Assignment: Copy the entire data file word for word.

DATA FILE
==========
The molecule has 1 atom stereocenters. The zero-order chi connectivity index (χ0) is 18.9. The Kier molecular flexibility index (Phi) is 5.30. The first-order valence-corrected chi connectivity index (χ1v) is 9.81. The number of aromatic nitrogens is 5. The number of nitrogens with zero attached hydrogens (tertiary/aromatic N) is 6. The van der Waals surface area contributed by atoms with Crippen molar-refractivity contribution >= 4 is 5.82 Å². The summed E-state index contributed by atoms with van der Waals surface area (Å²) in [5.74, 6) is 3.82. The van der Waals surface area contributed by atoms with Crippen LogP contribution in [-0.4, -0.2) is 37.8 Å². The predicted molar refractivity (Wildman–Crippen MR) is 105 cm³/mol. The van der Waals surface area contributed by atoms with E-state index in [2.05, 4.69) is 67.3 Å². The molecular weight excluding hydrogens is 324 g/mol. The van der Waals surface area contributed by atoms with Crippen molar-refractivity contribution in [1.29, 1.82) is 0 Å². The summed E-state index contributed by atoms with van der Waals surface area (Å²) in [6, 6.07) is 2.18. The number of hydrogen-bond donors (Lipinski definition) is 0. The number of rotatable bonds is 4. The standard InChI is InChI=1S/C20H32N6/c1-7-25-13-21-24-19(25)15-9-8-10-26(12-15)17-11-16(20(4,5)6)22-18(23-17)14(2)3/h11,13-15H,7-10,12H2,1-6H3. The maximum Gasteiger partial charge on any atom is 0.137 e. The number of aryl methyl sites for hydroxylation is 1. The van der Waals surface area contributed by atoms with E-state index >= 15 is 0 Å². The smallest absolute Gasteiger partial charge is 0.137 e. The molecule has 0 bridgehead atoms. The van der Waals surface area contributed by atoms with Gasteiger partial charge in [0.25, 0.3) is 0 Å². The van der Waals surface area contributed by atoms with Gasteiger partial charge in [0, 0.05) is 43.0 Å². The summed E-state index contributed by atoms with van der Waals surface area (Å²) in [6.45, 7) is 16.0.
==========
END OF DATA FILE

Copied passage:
The molecule has 1 atom stereocenters. The zero-order chi connectivity index (χ0) is 18.9. The Kier molecular flexibility index (Phi) is 5.30. The first-order valence-corrected chi connectivity index (χ1v) is 9.81. The number of aromatic nitrogens is 5. The number of nitrogens with zero attached hydrogens (tertiary/aromatic N) is 6. The van der Waals surface area contributed by atoms with Crippen molar-refractivity contribution >= 4 is 5.82 Å². The summed E-state index contributed by atoms with van der Waals surface area (Å²) in [5.74, 6) is 3.82. The van der Waals surface area contributed by atoms with Crippen LogP contribution in [-0.4, -0.2) is 37.8 Å². The predicted molar refractivity (Wildman–Crippen MR) is 105 cm³/mol. The van der Waals surface area contributed by atoms with E-state index in [2.05, 4.69) is 67.3 Å². The molecular weight excluding hydrogens is 324 g/mol. The van der Waals surface area contributed by atoms with Crippen molar-refractivity contribution in [1.29, 1.82) is 0 Å². The summed E-state index contributed by atoms with van der Waals surface area (Å²) in [6, 6.07) is 2.18. The number of hydrogen-bond donors (Lipinski definition) is 0. The number of rotatable bonds is 4. The standard InChI is InChI=1S/C20H32N6/c1-7-25-13-21-24-19(25)15-9-8-10-26(12-15)17-11-16(20(4,5)6)22-18(23-17)14(2)3/h11,13-15H,7-10,12H2,1-6H3. The maximum Gasteiger partial charge on any atom is 0.137 e. The number of aryl methyl sites for hydroxylation is 1. The van der Waals surface area contributed by atoms with E-state index >= 15 is 0 Å². The smallest absolute Gasteiger partial charge is 0.137 e. The molecule has 0 bridgehead atoms. The van der Waals surface area contributed by atoms with Gasteiger partial charge in [0.25, 0.3) is 0 Å². The van der Waals surface area contributed by atoms with Gasteiger partial charge in [0, 0.05) is 43.0 Å². The summed E-state index contributed by atoms with van der Waals surface area (Å²) in [6.45, 7) is 16.0.